This site can be a little difficult to navigate, but it has some excellent resources, including galleries and species profiles, for learning about marine species. My favorite features are the quizzes for learning to identify different species. If you’re planning a Caribbean trip (or just want to spend some time on a cold, dreary day daydreaming about exploring warm, sunshot waters), you can tackle the Interactive Guide to Caribbean Diving quiz. Choose from three levels: easy, intermediate and advanced and learn to id the different species you might see, from corals to eels, sharks to anemones. There’s also a quiz for marine mammals of the world, which even on easy, is still pretty difficult for me. (I always miss the Baikal seal).

  7. The Cloud Appreciation Society

    Clouds over Abaka Bay, Haiti © Tim Calvier

    With 40,000 members in 112 countries (the majority in the United Kingdom), this is a site by and for people who love clouds. They have nice galleries of images submitted by members and organized by cloud type. The clouds are searchable by name, from the basic types like cumulus and cirrus to cloud types and optical effects I’d never heard of before: horseshoe vortex, virga and infralateral arc, anyone? My favorite section, though, is Clouds that Look Like Things — it’s like an online Rorschach test, from a crepuscular rat over Hellin, Spain to a snail over Bruxner Park in Korora, New South Wales, Australia. If you like this, be sure to check out Justine Hausheer’s guide to cloud spotting.

  8. Bonus: MorphoSource

    Fossil Maiasaur Femur Bone discovered at The Nature Conservancy’s Egg Mountain site in Montana © Todd Meier

    This site is new to me (and technically falls outside the natural history / conservation science theme of the other sites), but it was so cool, I had to sneak it in. There are probably a lot of people who could resist a headline like Free Site Lets You Download and 3D Print Fossils. Clearly, I am not one of them. And even though I don’t have a 3D printer (yet), the site still lets me zoom in and out and rotate images, as well as download the media files. All you have to do is register and the fossils are yours to explore. Hello, bones from a 16-inch “devil frog” from Madagascar and vertebrae from Titanaboa.

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  1. Cara Byington says:

    Hi Pepper — Thanks so much for the correction. (And sigh) I was afraid that was going to happen — I’ll update the caption and clearly, I need to practice my feathers. It was likely bias showing because I found it near the tree where I know a barred owl roosts (at least it’s easy to tell the difference between the actual birds themselves even if feathers are defeating me).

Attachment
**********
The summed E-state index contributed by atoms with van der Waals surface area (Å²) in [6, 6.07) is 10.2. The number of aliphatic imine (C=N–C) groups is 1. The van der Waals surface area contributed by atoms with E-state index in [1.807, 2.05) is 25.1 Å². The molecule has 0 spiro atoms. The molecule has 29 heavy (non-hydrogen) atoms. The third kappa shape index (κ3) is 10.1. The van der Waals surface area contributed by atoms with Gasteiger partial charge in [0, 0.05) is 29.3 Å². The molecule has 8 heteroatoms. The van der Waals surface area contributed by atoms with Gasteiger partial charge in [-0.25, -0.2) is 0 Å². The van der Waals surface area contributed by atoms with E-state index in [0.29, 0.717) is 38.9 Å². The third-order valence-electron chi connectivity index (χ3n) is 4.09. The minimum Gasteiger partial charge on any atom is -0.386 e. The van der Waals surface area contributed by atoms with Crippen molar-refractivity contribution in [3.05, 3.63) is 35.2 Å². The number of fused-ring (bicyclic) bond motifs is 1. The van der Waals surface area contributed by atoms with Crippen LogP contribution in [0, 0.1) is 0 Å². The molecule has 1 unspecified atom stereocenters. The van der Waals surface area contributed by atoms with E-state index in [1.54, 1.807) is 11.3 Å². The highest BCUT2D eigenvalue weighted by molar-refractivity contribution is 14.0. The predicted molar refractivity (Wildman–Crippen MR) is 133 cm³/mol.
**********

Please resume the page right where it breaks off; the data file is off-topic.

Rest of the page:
2. Pepper Trail says:

    Hi Cara, I’m the coordinator of The Feather Atlas at the National Fish and Wildlife Forensics Laboratory, and am delighted that you included our site in your list of outstanding identification resources for naturalists. Thanks so much. However, I wanted to let you know that the feather pictured in your post is the tail feather of a Red-shouldered Hawk, not a Barred Owl. Compare it to: http://www.fws.gov/lab/featheratlas/feather.php?Bird=RSHA_tail_ad.

    All the best,

  3. Gary Milks says:

    As a bird nerd, I highly recommend ebird.org. Allaboutbirds describes the birds very well, but ebird tells you where they’re being seen now. One can also mine the historical data to see what might be seen wherever you might travel

  4. Cara Byington says:

    Thanks so much for the additions and comments. (I cannot wait to play with the Frog Quiz!) I’m already making a new list for an updated post with additional links.

  5. Dr Leslie Dean Brown (@VayaQuorum) says:

    I have one to add:

  6. Chris Gifford says:

    thanks this is super helpful!

  7. Tracy Hall says:

    Thanks for these resources. I also recommend this site for sharing and recording observations, exploring others’ observations, and contributing to biodiversity science: http://www.inaturalist.org

  8. Gary Staab says:

    Thank you for this article!

  9. Melanie Nelson Lynx says:

    Thanks for the links, from the staff at Werner Wildlife Museum in Casper, WY.